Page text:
Blennerhassett Hotel Haunted hotel in Parkersburg, West Virginia. The hotel is named after the area’s most famous residents, Harman and Margaret Blennerhassett, but was not owned by them.
The Blennerhassett Hotel was built in 1889 by William N. Chancellor, two-time mayor of Parkersburg who made his fortune in oil and by building ornate hotels and homes after the Civil War. The hotel was the First National Bank of Parkersburg. Reopened as a hotel in 1986 with 104 rooms. The grand hotel has been restored and is the centerpiece of downtown Parkersburg today. It is a Registered National Historic Landmark.
The most frequently encountered Ghost is that of Chancellor himself, who appears in various locations in the hotel dressed in a fine three-piece gray suit. He is identifi – able by his distinct cigar smoke SMELL, and also by the appearance of actual smoke. Chancellor’s portrait in the lobby has been seen mysteriously and suddenly wreathed in fragrant smoke, especially when ghost tour groups gather there to hear stories about the hotel. Cigar smoke is smelled wafting throughout the hotel.
Chancellor has been seen in the hotel’s corridors, elevators, and guest rooms, startling visitors. He is especially active on the second floor. Chancellor is believed to play with the buttons in the elevator, causing the doors to open and close repeatedly. In 2003, a guest turned out his light at night and immediately felt a weight at the end of the bed. Turning on the light, he was startled to see Chancellor’s form sitting at the end of his bed. The ghost said, “I was here first!” and disappeared. At the time, the hotel was undergoing extensive renovation, and Chancellor’s portrait had been temporarily removed from the library. When the portrait was restored—and the renovation completed— sightings of Chancellor decreased. Apparently, the ghost was stirred up by all the activity.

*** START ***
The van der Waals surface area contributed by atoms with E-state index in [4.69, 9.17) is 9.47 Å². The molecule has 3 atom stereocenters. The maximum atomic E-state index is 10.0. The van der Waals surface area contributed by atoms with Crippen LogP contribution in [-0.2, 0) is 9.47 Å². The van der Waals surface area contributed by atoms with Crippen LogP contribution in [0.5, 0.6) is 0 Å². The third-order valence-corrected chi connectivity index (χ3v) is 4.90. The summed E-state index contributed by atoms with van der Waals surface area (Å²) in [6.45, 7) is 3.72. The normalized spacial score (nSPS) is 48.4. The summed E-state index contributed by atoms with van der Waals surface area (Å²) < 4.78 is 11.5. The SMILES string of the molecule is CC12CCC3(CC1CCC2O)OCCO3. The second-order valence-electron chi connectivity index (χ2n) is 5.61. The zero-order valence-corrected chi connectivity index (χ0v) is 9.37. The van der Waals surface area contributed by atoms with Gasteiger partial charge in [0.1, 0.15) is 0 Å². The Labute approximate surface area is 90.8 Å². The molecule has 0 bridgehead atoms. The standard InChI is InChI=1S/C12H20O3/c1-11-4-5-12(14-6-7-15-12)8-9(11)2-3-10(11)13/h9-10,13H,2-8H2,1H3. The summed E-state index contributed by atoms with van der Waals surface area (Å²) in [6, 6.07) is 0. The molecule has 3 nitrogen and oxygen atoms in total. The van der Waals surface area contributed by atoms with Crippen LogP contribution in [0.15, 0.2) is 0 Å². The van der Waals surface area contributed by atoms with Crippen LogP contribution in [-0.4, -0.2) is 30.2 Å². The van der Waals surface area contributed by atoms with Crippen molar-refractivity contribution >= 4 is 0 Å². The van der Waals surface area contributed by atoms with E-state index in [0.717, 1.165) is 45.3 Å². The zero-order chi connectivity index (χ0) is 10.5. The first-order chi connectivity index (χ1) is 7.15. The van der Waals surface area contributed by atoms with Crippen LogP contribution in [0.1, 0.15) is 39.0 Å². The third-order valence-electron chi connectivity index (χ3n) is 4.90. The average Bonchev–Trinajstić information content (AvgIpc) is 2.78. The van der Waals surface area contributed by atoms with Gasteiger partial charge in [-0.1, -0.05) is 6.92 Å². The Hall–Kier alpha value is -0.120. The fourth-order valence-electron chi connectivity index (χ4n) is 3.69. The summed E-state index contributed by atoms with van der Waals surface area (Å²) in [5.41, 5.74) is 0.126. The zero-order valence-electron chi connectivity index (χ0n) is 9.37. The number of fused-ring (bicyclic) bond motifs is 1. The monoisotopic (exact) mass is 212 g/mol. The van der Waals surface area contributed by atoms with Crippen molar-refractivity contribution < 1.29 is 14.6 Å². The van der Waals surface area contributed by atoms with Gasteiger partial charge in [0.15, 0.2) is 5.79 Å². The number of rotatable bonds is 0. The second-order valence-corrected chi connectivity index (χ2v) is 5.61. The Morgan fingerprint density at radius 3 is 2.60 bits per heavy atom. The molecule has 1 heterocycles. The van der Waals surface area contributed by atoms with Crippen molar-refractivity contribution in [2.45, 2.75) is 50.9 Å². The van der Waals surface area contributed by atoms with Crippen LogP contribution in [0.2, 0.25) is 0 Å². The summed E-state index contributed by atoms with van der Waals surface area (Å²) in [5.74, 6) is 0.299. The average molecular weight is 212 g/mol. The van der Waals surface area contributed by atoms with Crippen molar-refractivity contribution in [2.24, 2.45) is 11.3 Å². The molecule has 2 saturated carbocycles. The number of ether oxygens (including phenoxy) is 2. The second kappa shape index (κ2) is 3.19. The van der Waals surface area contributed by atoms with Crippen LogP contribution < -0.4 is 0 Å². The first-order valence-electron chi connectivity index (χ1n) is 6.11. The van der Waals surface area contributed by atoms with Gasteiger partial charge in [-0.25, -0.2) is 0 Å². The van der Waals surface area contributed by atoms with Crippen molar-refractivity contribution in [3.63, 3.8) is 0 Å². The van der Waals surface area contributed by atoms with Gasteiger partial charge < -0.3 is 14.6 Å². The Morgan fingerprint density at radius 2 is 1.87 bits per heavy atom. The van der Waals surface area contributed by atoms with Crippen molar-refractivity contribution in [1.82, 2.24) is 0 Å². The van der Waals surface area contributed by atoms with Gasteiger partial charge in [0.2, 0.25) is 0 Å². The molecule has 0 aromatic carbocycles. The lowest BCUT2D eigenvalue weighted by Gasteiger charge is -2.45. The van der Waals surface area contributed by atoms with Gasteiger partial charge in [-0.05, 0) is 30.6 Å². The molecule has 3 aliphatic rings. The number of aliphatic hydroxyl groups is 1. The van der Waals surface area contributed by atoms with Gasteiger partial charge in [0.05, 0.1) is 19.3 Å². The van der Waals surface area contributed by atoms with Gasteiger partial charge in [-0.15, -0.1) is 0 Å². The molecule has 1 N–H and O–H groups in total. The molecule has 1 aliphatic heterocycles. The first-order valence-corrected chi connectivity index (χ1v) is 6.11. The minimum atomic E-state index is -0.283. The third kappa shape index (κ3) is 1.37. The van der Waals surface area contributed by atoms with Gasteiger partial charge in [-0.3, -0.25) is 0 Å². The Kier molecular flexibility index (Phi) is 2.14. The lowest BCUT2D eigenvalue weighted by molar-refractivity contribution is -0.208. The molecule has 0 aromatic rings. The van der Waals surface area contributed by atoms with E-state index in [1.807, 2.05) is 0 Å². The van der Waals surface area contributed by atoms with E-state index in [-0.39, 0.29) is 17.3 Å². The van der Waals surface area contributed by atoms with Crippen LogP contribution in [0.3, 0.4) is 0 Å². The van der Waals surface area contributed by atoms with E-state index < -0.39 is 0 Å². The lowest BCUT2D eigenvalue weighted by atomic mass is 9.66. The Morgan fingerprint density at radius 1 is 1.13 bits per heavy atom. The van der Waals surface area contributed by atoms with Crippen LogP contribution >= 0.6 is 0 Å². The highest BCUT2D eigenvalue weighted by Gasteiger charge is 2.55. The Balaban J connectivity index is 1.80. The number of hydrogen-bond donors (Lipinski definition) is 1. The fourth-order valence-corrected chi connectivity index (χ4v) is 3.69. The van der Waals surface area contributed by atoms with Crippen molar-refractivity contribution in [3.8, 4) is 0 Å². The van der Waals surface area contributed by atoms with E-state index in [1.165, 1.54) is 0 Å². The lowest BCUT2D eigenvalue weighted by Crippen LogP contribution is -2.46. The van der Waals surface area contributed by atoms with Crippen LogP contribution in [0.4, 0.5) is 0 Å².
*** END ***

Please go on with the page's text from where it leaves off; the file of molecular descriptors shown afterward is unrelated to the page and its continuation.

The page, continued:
On the first floor in the bar and lounge now called Spats, Apparitions have been seen in the huge Mirrors. The mirrors were made from framed door casings of a New York City Victorian apartment. Among the ghosts appearing in the glass are a man dressed in a white tuxedo and carrying a black cane and a sea captain dressed in a dark coat and hat.
Guests have sometimes been startled by the shrieking of an invisible woman. Her voice comes over microphones set up in the ballroom and also emanates in guest rooms. Sometimes she shrieks and sometimes she sounds like she is laughing hysterically. One possible explanation concerns the death of a woman during the days when the hotel was a bank. She was crushed against an outside doorway of the building by a tractor-trailer rig that jumped the curb.
A ghostly maid continually mops the floor in the lobby. Phantom big band music drifts about, and at Christmastime the voices of children singing “Jingle Bells” can be heard above the hotel’s piped-in music.
Other phenomena include Poltergeist disturbances such as the unexplained breaking of glasses; electrical malfunctions and oddities; apparitions of unknown persons; and a mysterious “bad” feeling in the Red Room, used for business meetings and social functions.
FURTHER READING :
- Sheppard, Susan. Cry of the Banshee: History & Hauntings of West Virginia and the Ohio Valley. Alton, Ill.: Whitechapel Press, 2004.
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